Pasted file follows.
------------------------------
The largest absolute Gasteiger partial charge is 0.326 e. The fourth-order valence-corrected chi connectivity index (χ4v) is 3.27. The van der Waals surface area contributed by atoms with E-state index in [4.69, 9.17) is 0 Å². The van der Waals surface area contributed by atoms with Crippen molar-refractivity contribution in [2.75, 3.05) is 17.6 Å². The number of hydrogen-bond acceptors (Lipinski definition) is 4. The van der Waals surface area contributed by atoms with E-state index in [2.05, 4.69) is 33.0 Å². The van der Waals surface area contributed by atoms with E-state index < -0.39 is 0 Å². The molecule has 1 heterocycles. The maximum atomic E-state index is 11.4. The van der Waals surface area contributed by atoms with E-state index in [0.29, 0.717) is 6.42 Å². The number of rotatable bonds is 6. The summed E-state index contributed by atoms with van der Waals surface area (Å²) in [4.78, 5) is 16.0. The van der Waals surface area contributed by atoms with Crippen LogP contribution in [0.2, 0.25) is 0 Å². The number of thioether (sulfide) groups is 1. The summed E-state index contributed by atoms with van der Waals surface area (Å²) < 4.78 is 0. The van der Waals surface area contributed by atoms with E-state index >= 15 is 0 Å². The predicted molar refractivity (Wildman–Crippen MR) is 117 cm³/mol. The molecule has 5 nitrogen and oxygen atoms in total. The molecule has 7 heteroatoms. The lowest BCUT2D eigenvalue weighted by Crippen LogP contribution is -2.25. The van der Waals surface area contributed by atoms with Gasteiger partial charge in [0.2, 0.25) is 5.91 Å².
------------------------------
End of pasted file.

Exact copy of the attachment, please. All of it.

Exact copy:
The largest absolute Gasteiger partial charge is 0.326 e. The fourth-order valence-corrected chi connectivity index (χ4v) is 3.27. The van der Waals surface area contributed by atoms with E-state index in [4.69, 9.17) is 0 Å². The van der Waals surface area contributed by atoms with Crippen molar-refractivity contribution in [2.75, 3.05) is 17.6 Å². The number of hydrogen-bond acceptors (Lipinski definition) is 4. The van der Waals surface area contributed by atoms with E-state index in [2.05, 4.69) is 33.0 Å². The van der Waals surface area contributed by atoms with E-state index < -0.39 is 0 Å². The molecule has 1 heterocycles. The maximum atomic E-state index is 11.4. The van der Waals surface area contributed by atoms with E-state index in [0.29, 0.717) is 6.42 Å². The number of rotatable bonds is 6. The summed E-state index contributed by atoms with van der Waals surface area (Å²) in [4.78, 5) is 16.0. The van der Waals surface area contributed by atoms with Crippen LogP contribution in [0.2, 0.25) is 0 Å². The number of thioether (sulfide) groups is 1. The summed E-state index contributed by atoms with van der Waals surface area (Å²) < 4.78 is 0. The van der Waals surface area contributed by atoms with E-state index >= 15 is 0 Å². The predicted molar refractivity (Wildman–Crippen MR) is 117 cm³/mol. The molecule has 5 nitrogen and oxygen atoms in total. The molecule has 7 heteroatoms. The lowest BCUT2D eigenvalue weighted by Crippen LogP contribution is -2.25. The van der Waals surface area contributed by atoms with Gasteiger partial charge in [0.2, 0.25) is 5.91 Å².